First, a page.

Andy Ellis's recent post "DNS Reflection Defense" describes how DNS works and lists general guidelines for defending against DNS attacks. This post continues the discussion of DNS protection by describing how Akamai's "eDNS" offering protects customers from both volumetric and reflective attacks on DNS infrastructure.
What is a Volumetric Attack?
In a volumetric attack, a attacker uses a BotNet to generate a large volume of DNS requests. The attacker's goal is to take down the target web site by taking down their DNS infrastructure. A variant of this attack uses spoofed IP addresses to defeat IP address-based access control. Brobot has used such tactics against financial institutions, particularly during Phase II of their attacks.
How Akamai eDNS Defends Against Volumetric Attacks
Akamai eDNS defends against volumetric attacks through excess capacity, rate controls, and a positive security model. Akamai's DNS system is one of the largest in the world. Normal traffic served by Akamai's DNS system is less than 1 percent of total capacity. Akamai eDNS also provides rate limiting per IP and per request type. Requests from specific IP addresses can be limited to pre-defined thresholds, and rate thresholds can be set lower for commonly used DDoS request types such as ANY and DNSSEC. Finally, eDNS can fall back to a positive security model in the rare event that higher rate limiting thresholds are crossed. In this case, eDNS will prioritize traffic from a list of less than 1m named, known, "good" servers. These servers cover 95 percent of all known DNS traffic. The positive security model can effectively mitigate a vector in which the attacker spoofs IP addresses.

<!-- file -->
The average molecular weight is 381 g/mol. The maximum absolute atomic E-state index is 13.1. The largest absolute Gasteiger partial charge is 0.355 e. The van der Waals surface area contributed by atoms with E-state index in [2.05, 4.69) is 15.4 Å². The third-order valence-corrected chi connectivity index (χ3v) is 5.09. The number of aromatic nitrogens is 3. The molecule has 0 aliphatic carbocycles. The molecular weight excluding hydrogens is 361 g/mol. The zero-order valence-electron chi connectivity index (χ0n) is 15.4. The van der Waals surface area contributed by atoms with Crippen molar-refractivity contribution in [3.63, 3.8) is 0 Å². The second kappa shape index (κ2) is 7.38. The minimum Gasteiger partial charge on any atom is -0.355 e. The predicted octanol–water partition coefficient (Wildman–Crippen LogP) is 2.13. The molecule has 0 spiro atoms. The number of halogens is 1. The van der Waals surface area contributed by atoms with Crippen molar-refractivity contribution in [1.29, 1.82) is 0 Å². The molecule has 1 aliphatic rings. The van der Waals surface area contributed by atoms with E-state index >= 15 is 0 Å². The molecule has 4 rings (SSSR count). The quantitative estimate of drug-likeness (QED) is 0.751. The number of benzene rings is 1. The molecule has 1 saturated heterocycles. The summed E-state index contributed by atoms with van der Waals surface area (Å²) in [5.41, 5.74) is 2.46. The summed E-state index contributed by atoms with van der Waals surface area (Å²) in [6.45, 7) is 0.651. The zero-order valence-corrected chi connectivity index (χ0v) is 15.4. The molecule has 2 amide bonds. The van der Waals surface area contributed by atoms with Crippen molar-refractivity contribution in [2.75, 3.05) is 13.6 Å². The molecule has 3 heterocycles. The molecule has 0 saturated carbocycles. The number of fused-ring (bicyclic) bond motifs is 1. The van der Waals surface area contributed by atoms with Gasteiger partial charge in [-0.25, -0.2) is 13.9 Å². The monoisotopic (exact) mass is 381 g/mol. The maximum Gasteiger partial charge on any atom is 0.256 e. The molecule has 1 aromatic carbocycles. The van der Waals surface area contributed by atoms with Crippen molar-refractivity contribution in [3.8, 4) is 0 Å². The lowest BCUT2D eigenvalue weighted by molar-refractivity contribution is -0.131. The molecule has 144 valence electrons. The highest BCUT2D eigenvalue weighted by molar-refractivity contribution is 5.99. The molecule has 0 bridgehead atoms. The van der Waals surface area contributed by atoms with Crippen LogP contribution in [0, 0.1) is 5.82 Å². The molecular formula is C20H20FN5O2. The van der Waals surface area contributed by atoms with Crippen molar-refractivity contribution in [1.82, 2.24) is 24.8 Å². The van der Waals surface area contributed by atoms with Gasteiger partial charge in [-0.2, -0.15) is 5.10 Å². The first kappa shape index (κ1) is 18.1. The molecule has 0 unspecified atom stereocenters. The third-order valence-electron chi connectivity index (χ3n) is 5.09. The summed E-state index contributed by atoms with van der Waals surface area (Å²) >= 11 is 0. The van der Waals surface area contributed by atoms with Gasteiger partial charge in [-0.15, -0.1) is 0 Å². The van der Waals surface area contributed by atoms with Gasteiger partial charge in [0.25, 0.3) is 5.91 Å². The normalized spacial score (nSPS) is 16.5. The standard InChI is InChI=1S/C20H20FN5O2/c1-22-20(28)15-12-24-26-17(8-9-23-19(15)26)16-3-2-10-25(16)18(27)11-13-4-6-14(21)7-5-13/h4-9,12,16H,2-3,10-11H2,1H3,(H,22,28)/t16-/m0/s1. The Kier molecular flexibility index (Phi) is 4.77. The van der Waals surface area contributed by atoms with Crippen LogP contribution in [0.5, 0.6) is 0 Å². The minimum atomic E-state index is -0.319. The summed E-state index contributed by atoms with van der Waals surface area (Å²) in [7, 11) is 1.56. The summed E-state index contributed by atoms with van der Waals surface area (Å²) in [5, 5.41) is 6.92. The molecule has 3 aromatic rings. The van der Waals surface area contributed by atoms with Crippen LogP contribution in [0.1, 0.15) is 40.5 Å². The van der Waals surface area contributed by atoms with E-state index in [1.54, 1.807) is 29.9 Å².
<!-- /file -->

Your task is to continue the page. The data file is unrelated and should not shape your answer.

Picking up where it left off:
What is a Reflection Attack?
In a reflection attack, an attacker makes a request to the open resolver using a UDP packet whose source IP is the IP address of the target. The request is usually one that will result in a large response, such as a DNS ANY request or a DNSSec request, which allows the attacker to multiply up to 100x the amount of bandwidth sent to the target web server. The "multiplication" factor is what makes this particular attack dangerous, as traffic can reach up to 200- 300Gbps. The Spamhaus attack is one example of a recent reflection attack.
How Akamai eDNS Defends Against Reflection Attacks
Akamai eDNS defends against reflection attacks first by using specialized rate limiting on the ANY and DNSSec requests, just as it does in volumetric attacks, this ensures the eDNS is not used as a reflector. As important, because the customer has outsourced DNS to Akamai, they can effectively reject all incoming traffic to their data center on port 53 since DNS resolutions are handled by eDNS. The customer may even choose to block port 53 at the ISP level thus ensuring that their connectivity to the internet is not saturated.
Many steps can and should be taken to promote internet hygiene and reduce the effectiveness of DNS attacks. Until those steps are taken, customers can rely on Akamai eDNS to protect their infrastructure and ensure their websites are accessible to legitimate users.